Gatan imaging filter (GIF)
In this section, we will use discuss the Gatan implementation of energy-filtering and spectroscopy instrumentation. Other systems have similar controls and considerations.
Before you begin an experiment, it is important to familiarize yourself with the various controls, parameters, and adjustments of the Gatan imaging filter (GIF) system. This will help you understand the basic functionality that you will use to collect energy-filtered TEM (EFTEM) images, elemental maps, and electron energy loss spectra from your transmission electron microscope (TEM) sample.
The GIF entrance aperture determines what portion of the TEM beam will contribute to EFTEM images and electron energy loss spectra. Each GIF has four entrance apertures that are selectable under pneumatic control. The largest entrance aperture (5 mm – GIF Tridiem® and GIF Quantum® SE, or 9 mm – GIF Quantum ER system) you can use for all GIF imaging applications. This aperture and the TEM magnification fully determine the specimen field of view the GIF will capture. Imaging apertures for the GIF Quantum are square and are not useable for spectroscopy. The two smaller apertures (2.5 and 5 mm for GIF Quantum system) are useful for spectroscopy applications. The smallest of these apertures cut out the portion of the electron beam that contributes to small residual aberrations of the GIF prism focus (see below) and thereby helps achieve the best possible energy resolution in the electron energy loss spectra. Apertures also control the collection angle and signal intensity in electron energy loss spectroscopy (EELS) experiments. Finally, there is a special mask aperture with a precision fabricated square array of holes. Use this solely for automated tuning and alignment of your GIF.
Sophisticated multipole optical elements (e.g., deflectors, quadrupoles, sextupoles) pre-shape the beam to compensate for the residual focus errors of the GIF prism. Although complex, the fine adjustments of this multipole system are fully automated via the Tune GIF function of the Gatan Microscopy Suite® (GMS) software.
Energy dispersing magnetic prism
The heart of the GIF is its magnetic prism. This element generates a magnetic field that bends the electron beam when it enters the GIF through 90°. This disperses the electrons along a vertical line in accordance to their energies. Zero-loss electrons, which have the most energy, are bent the least and appear at the bottom of the vertical distribution. Core-loss electrons, which have lost the most energy and are the least energetic, are bent the most and appear at the top of the distribution. The prism also acts as a lens with focusing properties. In this respect, its main function is to form a sharp (demagnified) image of the final TEM projector system crossover at the plane of the energy selection slit.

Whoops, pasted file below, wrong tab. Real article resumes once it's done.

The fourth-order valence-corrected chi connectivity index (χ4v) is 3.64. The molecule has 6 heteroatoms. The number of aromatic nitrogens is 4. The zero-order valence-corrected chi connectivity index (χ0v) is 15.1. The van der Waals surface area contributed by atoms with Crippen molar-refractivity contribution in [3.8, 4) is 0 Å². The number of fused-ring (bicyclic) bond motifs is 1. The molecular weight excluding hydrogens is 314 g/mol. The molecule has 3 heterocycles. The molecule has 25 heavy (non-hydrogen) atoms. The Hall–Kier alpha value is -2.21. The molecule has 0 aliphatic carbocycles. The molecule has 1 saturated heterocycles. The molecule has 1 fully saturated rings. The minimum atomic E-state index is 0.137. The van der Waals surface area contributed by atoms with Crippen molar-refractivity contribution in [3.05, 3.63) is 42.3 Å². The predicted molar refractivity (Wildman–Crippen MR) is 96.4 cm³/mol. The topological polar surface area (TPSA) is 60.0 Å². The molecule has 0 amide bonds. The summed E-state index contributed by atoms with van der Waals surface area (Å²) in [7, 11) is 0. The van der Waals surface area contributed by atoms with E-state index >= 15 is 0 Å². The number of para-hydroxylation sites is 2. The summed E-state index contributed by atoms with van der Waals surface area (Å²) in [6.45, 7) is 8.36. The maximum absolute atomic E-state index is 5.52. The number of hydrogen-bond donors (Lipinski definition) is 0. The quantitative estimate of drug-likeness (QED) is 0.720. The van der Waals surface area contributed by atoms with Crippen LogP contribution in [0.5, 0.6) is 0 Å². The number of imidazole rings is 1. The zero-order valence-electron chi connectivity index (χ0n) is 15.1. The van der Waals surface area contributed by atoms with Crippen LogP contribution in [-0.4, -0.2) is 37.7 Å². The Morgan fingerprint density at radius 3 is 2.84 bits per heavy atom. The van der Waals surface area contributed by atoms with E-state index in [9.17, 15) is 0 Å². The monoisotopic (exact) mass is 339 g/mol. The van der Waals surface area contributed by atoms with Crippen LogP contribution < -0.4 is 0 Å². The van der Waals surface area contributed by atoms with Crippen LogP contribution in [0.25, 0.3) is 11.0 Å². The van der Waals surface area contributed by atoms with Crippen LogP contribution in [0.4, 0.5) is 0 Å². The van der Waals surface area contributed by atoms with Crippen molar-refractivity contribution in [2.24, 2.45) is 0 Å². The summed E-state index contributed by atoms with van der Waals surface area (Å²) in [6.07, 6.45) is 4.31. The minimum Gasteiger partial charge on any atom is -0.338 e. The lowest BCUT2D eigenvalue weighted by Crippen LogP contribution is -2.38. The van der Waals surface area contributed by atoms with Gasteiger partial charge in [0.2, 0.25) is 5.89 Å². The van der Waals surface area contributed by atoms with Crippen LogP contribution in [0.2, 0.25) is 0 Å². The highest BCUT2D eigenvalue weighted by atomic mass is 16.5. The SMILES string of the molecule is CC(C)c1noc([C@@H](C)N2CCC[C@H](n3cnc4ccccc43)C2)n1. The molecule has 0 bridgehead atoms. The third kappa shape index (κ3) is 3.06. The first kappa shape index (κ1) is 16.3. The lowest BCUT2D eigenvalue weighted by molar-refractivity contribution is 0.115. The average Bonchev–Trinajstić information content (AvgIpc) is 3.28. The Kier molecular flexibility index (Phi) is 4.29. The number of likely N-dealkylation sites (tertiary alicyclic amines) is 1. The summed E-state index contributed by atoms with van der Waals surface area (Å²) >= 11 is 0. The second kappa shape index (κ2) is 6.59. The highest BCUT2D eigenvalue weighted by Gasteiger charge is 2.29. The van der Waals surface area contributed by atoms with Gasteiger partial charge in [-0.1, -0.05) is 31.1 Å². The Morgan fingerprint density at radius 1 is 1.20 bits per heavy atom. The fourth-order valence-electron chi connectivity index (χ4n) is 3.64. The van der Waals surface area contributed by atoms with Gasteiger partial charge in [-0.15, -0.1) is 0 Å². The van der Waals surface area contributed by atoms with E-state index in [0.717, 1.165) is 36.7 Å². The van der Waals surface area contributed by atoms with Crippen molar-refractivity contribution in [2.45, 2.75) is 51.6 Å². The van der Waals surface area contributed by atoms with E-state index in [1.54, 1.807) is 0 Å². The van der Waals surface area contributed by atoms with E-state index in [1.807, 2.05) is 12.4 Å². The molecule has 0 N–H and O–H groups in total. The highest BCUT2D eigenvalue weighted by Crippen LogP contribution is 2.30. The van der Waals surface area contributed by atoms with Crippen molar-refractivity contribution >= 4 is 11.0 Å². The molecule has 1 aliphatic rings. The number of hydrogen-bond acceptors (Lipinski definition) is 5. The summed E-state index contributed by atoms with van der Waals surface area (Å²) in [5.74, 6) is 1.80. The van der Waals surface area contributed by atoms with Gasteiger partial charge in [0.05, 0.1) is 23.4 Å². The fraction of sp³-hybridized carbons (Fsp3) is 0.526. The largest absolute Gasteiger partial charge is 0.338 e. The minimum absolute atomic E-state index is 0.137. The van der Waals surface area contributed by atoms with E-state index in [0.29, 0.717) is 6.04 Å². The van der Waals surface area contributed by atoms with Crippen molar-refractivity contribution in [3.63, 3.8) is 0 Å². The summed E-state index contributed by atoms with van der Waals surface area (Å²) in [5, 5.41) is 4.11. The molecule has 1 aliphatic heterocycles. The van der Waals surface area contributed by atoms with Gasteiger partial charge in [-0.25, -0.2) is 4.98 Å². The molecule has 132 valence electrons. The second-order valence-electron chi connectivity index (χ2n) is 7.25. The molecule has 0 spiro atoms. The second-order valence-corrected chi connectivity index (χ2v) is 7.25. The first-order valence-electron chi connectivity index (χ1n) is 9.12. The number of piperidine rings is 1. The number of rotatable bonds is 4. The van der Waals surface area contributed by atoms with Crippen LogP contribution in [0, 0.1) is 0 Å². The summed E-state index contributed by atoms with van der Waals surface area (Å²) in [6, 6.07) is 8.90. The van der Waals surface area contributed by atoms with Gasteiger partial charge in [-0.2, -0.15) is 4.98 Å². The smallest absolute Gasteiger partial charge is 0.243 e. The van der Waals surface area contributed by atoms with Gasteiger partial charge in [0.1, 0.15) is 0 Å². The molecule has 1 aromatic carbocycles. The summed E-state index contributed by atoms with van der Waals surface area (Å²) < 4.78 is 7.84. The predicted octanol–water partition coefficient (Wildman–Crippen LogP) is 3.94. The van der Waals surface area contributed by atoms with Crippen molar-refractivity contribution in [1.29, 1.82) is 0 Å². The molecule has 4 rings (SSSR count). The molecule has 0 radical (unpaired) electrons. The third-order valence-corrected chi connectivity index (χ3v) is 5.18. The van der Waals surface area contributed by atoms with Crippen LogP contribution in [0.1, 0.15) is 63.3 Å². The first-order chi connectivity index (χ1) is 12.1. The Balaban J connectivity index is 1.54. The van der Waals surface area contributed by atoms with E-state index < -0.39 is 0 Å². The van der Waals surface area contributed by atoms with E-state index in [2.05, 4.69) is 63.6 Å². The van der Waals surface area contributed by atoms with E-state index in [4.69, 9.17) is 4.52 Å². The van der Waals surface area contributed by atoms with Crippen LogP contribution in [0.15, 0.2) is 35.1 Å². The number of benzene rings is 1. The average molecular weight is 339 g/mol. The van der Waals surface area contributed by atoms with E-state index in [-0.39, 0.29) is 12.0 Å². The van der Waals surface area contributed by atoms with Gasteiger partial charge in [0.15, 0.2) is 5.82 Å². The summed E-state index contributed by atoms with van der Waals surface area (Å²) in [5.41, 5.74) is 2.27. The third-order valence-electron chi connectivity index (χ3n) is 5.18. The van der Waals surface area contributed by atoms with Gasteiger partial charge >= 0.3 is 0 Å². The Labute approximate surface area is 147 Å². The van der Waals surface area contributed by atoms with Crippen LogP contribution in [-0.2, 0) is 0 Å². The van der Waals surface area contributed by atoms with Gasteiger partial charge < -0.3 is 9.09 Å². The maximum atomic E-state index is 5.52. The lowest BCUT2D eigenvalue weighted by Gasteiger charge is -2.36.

Energy selection slit
The energy selection slit focuses the energy dispersed electron beam. During unfiltered imaging and spectroscopy applications, the slit is fully retracted. For EFTEM applications, the slit is inserted then the width is adjusted to select the electron energy loss range you desire in each EFTEM image. Typically, at 200 kV, the width of the energy selection varies from 2 – 100 eV, which represents a physical slit opening of 5 – 250 µm on the GIF Quantum system.
Energy offset controls
While you can adjust the slit to select a variable energy range, the centroid of that energy range varies when you electron optically move the dispersed electron beam up and down relative to the slit edges. You can accomplish this in any of three ways.
Spectrum offset (TEM high tension) – The spectrum offset function increases the TEM high tension by an amount equal to the average energy loss you wish to have in an EFTEM image. Primary electrons that now have a higher energy will lose energy in the sample and pass through the slit at the original ZLP energy. This is the recommended offset method for all EFTEM imaging applications.Note: This feature is not available on dedicated spectrometers.